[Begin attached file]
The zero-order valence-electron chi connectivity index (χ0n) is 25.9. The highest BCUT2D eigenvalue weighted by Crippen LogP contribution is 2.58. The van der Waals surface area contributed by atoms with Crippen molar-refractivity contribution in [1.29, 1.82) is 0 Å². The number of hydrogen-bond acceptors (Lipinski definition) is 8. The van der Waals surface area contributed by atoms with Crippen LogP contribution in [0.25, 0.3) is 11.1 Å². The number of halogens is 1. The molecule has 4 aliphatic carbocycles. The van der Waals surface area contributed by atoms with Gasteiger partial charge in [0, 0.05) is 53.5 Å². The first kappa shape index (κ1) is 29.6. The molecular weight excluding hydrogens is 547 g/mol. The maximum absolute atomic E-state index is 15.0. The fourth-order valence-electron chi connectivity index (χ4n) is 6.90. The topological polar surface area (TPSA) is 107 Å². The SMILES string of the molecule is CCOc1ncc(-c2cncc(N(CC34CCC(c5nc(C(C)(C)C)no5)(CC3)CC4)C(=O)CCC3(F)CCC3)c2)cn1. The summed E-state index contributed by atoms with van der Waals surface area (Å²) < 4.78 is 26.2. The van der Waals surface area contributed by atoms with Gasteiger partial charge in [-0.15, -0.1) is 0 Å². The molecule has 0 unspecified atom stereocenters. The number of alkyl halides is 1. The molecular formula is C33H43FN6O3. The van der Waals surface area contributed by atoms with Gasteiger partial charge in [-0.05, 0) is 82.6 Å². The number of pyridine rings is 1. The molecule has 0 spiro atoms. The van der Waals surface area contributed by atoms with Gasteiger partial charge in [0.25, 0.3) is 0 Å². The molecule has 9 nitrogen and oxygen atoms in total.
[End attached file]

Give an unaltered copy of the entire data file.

The zero-order valence-electron chi connectivity index (χ0n) is 25.9. The highest BCUT2D eigenvalue weighted by Crippen LogP contribution is 2.58. The van der Waals surface area contributed by atoms with Crippen molar-refractivity contribution in [1.29, 1.82) is 0 Å². The number of hydrogen-bond acceptors (Lipinski definition) is 8. The van der Waals surface area contributed by atoms with Crippen LogP contribution in [0.25, 0.3) is 11.1 Å². The number of halogens is 1. The molecule has 4 aliphatic carbocycles. The van der Waals surface area contributed by atoms with Gasteiger partial charge in [0, 0.05) is 53.5 Å². The first kappa shape index (κ1) is 29.6. The molecular weight excluding hydrogens is 547 g/mol. The maximum absolute atomic E-state index is 15.0. The fourth-order valence-electron chi connectivity index (χ4n) is 6.90. The topological polar surface area (TPSA) is 107 Å². The SMILES string of the molecule is CCOc1ncc(-c2cncc(N(CC34CCC(c5nc(C(C)(C)C)no5)(CC3)CC4)C(=O)CCC3(F)CCC3)c2)cn1. The summed E-state index contributed by atoms with van der Waals surface area (Å²) < 4.78 is 26.2. The van der Waals surface area contributed by atoms with Gasteiger partial charge in [-0.15, -0.1) is 0 Å². The molecule has 0 unspecified atom stereocenters. The number of alkyl halides is 1. The molecular formula is C33H43FN6O3. The van der Waals surface area contributed by atoms with Gasteiger partial charge in [-0.05, 0) is 82.6 Å². The number of pyridine rings is 1. The molecule has 0 spiro atoms. The van der Waals surface area contributed by atoms with Gasteiger partial charge in [0.25, 0.3) is 0 Å². The molecule has 9 nitrogen and oxygen atoms in total.